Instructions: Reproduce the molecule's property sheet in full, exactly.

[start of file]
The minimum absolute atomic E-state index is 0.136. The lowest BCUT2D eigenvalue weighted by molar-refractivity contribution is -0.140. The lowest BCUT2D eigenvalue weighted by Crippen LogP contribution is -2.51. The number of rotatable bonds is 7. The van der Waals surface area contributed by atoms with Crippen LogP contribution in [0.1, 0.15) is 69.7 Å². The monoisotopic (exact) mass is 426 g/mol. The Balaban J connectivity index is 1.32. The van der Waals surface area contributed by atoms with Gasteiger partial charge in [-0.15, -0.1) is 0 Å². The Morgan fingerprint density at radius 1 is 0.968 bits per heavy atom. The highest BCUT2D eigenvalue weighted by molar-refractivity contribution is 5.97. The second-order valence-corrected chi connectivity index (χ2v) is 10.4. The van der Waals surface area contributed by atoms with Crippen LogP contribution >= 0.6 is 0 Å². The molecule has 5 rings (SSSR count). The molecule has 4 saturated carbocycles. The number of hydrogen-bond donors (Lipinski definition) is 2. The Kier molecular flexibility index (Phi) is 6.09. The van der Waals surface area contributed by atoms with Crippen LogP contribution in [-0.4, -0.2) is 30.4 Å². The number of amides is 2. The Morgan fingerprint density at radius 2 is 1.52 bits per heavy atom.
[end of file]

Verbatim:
The minimum absolute atomic E-state index is 0.136. The lowest BCUT2D eigenvalue weighted by molar-refractivity contribution is -0.140. The lowest BCUT2D eigenvalue weighted by Crippen LogP contribution is -2.51. The number of rotatable bonds is 7. The van der Waals surface area contributed by atoms with Crippen LogP contribution in [0.1, 0.15) is 69.7 Å². The monoisotopic (exact) mass is 426 g/mol. The Balaban J connectivity index is 1.32. The van der Waals surface area contributed by atoms with Gasteiger partial charge in [-0.15, -0.1) is 0 Å². The Morgan fingerprint density at radius 1 is 0.968 bits per heavy atom. The highest BCUT2D eigenvalue weighted by molar-refractivity contribution is 5.97. The second-order valence-corrected chi connectivity index (χ2v) is 10.4. The van der Waals surface area contributed by atoms with Crippen LogP contribution >= 0.6 is 0 Å². The molecule has 5 rings (SSSR count). The molecule has 4 saturated carbocycles. The number of hydrogen-bond donors (Lipinski definition) is 2. The Kier molecular flexibility index (Phi) is 6.09. The van der Waals surface area contributed by atoms with Crippen LogP contribution in [-0.4, -0.2) is 30.4 Å². The number of amides is 2. The Morgan fingerprint density at radius 2 is 1.52 bits per heavy atom.